Honey Receives A Copy Of Dear Mad’m
June 1, 2014 · Posted in Notes from Above Ground
NOTES FROM ABOVE GROUND
By Honey van Blossom
(Honey is a Belgian Marxist former strip-tease artiste)
A package arrived in the mail with my cousin Little Barbara’s address in the top left hand corner. I found a note inside the book in the package. Little Barbara wrote she and her sister Daina thought I would enjoy reading a book about an eighty-year old woman who begins a new chapter in her life in the mountains of Trinity County (sic: actually Siskiyou County), near where our Aunt Big Barbara taught in Blanchard Flat School in Hoosimbim Mountain during the Great Depression.
I’m approaching seventy, and my cousins approach eighty. This book seemed like it would be just the ticket to a new way to look at growing old.
What reading the book — and then following up with some research — turned out to be was the revelation of a life that vividly soared without a safety net over a ranch in Stockton, literary San Francisco and a remote cabin near Happy Camp in Trinity County. (sic) The author was not an eighty-year old; she was close to ninety when she finished writing it.]
Although Honey was incorrect about Trinity County, Dear Mad’m moved to her cabin near Clear Creek just down river from Happy Camp, CA and was in Siskiyou Mountains of Siskiyou County, California. She seems to have enjoyed the story. Stella moved to the mining claim when she was 80, after a leg injury, and wrote the story, but it went to various publishers and had final editing from the eventual publisher by 1955.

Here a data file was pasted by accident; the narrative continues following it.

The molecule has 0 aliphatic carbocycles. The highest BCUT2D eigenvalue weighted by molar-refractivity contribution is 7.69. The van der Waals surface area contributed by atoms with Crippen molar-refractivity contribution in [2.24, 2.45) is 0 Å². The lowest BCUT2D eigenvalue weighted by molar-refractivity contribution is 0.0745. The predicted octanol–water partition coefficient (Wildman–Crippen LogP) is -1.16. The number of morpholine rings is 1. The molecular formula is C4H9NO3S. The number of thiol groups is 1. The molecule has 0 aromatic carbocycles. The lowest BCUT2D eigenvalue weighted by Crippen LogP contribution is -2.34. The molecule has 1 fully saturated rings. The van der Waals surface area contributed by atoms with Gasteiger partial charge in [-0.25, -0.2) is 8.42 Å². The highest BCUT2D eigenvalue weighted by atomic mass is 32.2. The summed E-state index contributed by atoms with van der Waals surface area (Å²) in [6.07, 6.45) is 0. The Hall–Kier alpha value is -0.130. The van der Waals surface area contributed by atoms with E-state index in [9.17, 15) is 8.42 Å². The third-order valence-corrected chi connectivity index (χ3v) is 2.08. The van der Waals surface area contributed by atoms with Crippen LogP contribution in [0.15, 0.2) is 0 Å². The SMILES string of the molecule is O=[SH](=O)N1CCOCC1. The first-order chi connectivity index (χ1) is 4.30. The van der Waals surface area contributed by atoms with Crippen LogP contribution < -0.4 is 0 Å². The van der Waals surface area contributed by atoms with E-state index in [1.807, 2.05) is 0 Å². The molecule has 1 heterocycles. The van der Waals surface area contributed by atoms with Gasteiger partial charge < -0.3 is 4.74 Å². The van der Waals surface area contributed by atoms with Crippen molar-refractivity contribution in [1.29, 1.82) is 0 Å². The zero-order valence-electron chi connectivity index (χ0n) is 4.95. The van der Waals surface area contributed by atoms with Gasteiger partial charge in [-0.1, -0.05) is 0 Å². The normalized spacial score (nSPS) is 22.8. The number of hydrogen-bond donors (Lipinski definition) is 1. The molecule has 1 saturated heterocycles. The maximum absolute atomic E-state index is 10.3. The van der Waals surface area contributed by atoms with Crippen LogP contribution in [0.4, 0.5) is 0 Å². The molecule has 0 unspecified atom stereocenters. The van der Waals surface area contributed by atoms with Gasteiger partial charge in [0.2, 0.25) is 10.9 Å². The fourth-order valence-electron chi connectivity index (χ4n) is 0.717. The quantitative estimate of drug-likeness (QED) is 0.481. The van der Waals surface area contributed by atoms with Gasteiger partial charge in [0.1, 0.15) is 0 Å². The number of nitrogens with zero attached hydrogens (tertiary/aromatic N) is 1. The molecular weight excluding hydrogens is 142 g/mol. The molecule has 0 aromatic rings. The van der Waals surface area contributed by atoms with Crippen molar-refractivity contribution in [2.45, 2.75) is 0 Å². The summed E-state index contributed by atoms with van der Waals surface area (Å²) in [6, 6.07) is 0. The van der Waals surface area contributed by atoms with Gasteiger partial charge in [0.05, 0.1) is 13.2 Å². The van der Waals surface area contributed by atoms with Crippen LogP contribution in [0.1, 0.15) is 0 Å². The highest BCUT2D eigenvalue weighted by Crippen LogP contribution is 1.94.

The printing was postponed to 1956 after McCall’s Magazine wanted to include it in serialization that spring.
To see more of Honey’s account of the story: http://boryanabooks.com/?p=4514
New Friends, Peter and Karen from Maine.
The best part of the evening was the opportunity to meet new friends from Maine, Peter and Karen Benson. They brought a very special gift, a first edition of “Dear Mad’m” from 1956 that had belonged to Alice Buck from New Hampshire. Alice Buck had read “Dear Mad’m” and written a fan letter to Mrs. Patterson. Unfortunately, Stella Patterson had passed and Fred (Dear Sir) answered the letter. In fact, he said that he had hundreds to answer and was behind!
Alice Buck kept his letter and it has been passed on to us along with her scrapbook with photos of Stella, Fred Crooks (Dear Sir) and Cy Jenson (Up ‘nup.) There are photos of mining activity, the sawmill, building the road to the mine, cabins and gardens, especially flowers which were a passion of Mrs. Patterson! Alice’s cousin living at Seattle Creek, Capt. Ben Joyce, is shown in a photo from 1943 with Fred, and also one of Dora and baby Tina. The three ladies, Joan Richardson, Vivian Witt and Marie Miller who came to live on Dear Mad’m’s claim and the house built there for them, were also pictured, as well as cats. Cats weren’t mentioned in the book, other than the cougar, to my recollection. Since paper-mache didn’t keep the rodents out, perhaps they decided cats were needed. Roberta Everett brought a rocking chair that had belonged to Stella and a display of Christmas greetings Vivian Witt had painted.
Pete &:Liz signed autographs in the wonderful new book, Dear Mad’m Who Was She?
Pete and Liz Lismer will be the speakers at the 2012 literary luncheon in Happy Camp in October! Pete is a grand-nephew of Stella W. Patterson, who wrote the story, Dear Mad’m of her adventures moving to the remote forest cabin on the Klamath River at the age of eighty!
Dear Mad’m Who Was She? Published in 2012